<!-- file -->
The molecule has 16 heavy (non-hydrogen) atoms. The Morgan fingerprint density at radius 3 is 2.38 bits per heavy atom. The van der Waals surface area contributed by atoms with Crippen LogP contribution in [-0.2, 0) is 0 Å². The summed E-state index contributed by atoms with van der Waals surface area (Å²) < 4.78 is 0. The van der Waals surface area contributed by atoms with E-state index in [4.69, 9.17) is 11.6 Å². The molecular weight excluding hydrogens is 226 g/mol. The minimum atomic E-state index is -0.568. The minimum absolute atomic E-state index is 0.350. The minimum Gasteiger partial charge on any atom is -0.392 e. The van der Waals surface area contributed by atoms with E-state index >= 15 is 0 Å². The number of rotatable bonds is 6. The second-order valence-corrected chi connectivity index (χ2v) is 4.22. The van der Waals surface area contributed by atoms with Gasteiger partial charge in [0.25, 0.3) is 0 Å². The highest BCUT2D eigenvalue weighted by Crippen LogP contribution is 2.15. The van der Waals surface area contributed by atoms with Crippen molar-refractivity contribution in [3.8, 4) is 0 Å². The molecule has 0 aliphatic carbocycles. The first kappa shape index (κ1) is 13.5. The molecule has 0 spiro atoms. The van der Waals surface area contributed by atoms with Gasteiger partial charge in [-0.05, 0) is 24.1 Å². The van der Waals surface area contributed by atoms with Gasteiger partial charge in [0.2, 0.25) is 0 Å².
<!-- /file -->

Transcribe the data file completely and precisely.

The molecule has 16 heavy (non-hydrogen) atoms. The Morgan fingerprint density at radius 3 is 2.38 bits per heavy atom. The van der Waals surface area contributed by atoms with Crippen LogP contribution in [-0.2, 0) is 0 Å². The summed E-state index contributed by atoms with van der Waals surface area (Å²) < 4.78 is 0. The van der Waals surface area contributed by atoms with E-state index in [4.69, 9.17) is 11.6 Å². The molecular weight excluding hydrogens is 226 g/mol. The minimum atomic E-state index is -0.568. The minimum absolute atomic E-state index is 0.350. The minimum Gasteiger partial charge on any atom is -0.392 e. The van der Waals surface area contributed by atoms with E-state index >= 15 is 0 Å². The number of rotatable bonds is 6. The second-order valence-corrected chi connectivity index (χ2v) is 4.22. The van der Waals surface area contributed by atoms with Gasteiger partial charge in [0.25, 0.3) is 0 Å². The highest BCUT2D eigenvalue weighted by Crippen LogP contribution is 2.15. The van der Waals surface area contributed by atoms with Crippen molar-refractivity contribution in [3.8, 4) is 0 Å². The molecule has 0 aliphatic carbocycles. The first kappa shape index (κ1) is 13.5. The molecule has 0 spiro atoms. The van der Waals surface area contributed by atoms with Gasteiger partial charge in [-0.05, 0) is 24.1 Å². The van der Waals surface area contributed by atoms with Gasteiger partial charge in [0.2, 0.25) is 0 Å².